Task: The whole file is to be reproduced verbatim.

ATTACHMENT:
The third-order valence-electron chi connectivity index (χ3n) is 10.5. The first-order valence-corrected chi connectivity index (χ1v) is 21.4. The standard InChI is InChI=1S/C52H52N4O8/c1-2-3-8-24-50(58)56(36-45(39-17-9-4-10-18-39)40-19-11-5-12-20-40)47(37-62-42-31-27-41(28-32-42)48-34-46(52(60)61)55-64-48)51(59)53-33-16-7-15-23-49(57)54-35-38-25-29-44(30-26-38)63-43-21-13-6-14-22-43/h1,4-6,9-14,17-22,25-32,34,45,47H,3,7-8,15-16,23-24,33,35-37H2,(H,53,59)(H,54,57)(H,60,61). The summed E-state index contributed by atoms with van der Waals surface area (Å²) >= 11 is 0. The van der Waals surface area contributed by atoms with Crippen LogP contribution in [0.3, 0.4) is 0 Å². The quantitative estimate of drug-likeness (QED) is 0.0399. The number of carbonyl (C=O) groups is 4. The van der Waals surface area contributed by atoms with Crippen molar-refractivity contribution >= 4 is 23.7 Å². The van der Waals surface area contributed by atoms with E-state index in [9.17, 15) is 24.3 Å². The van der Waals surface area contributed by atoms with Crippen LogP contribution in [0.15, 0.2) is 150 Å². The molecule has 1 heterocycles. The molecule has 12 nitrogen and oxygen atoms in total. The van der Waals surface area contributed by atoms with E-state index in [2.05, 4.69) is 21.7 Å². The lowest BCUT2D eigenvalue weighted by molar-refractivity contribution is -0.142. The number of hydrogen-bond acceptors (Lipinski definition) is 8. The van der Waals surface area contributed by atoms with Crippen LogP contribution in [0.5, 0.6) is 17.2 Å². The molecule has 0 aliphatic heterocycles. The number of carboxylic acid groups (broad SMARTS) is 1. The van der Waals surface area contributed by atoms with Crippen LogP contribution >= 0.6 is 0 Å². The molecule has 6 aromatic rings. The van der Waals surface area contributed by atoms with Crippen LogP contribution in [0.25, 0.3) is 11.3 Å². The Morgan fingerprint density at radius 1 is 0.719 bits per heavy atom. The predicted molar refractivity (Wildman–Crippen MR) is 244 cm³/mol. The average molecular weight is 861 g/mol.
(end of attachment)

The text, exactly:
The third-order valence-electron chi connectivity index (χ3n) is 10.5. The first-order valence-corrected chi connectivity index (χ1v) is 21.4. The standard InChI is InChI=1S/C52H52N4O8/c1-2-3-8-24-50(58)56(36-45(39-17-9-4-10-18-39)40-19-11-5-12-20-40)47(37-62-42-31-27-41(28-32-42)48-34-46(52(60)61)55-64-48)51(59)53-33-16-7-15-23-49(57)54-35-38-25-29-44(30-26-38)63-43-21-13-6-14-22-43/h1,4-6,9-14,17-22,25-32,34,45,47H,3,7-8,15-16,23-24,33,35-37H2,(H,53,59)(H,54,57)(H,60,61). The summed E-state index contributed by atoms with van der Waals surface area (Å²) >= 11 is 0. The van der Waals surface area contributed by atoms with Crippen LogP contribution in [0.3, 0.4) is 0 Å². The quantitative estimate of drug-likeness (QED) is 0.0399. The number of carbonyl (C=O) groups is 4. The van der Waals surface area contributed by atoms with Crippen molar-refractivity contribution >= 4 is 23.7 Å². The van der Waals surface area contributed by atoms with E-state index in [9.17, 15) is 24.3 Å². The van der Waals surface area contributed by atoms with Crippen LogP contribution in [0.15, 0.2) is 150 Å². The molecule has 1 heterocycles. The molecule has 12 nitrogen and oxygen atoms in total. The van der Waals surface area contributed by atoms with E-state index in [2.05, 4.69) is 21.7 Å². The lowest BCUT2D eigenvalue weighted by molar-refractivity contribution is -0.142. The number of hydrogen-bond acceptors (Lipinski definition) is 8. The van der Waals surface area contributed by atoms with Crippen LogP contribution in [0.5, 0.6) is 17.2 Å². The molecule has 0 aliphatic heterocycles. The number of carboxylic acid groups (broad SMARTS) is 1. The van der Waals surface area contributed by atoms with Crippen LogP contribution >= 0.6 is 0 Å². The molecule has 6 aromatic rings. The van der Waals surface area contributed by atoms with Crippen LogP contribution in [0.25, 0.3) is 11.3 Å². The Morgan fingerprint density at radius 1 is 0.719 bits per heavy atom. The predicted molar refractivity (Wildman–Crippen MR) is 244 cm³/mol. The average molecular weight is 861 g/mol.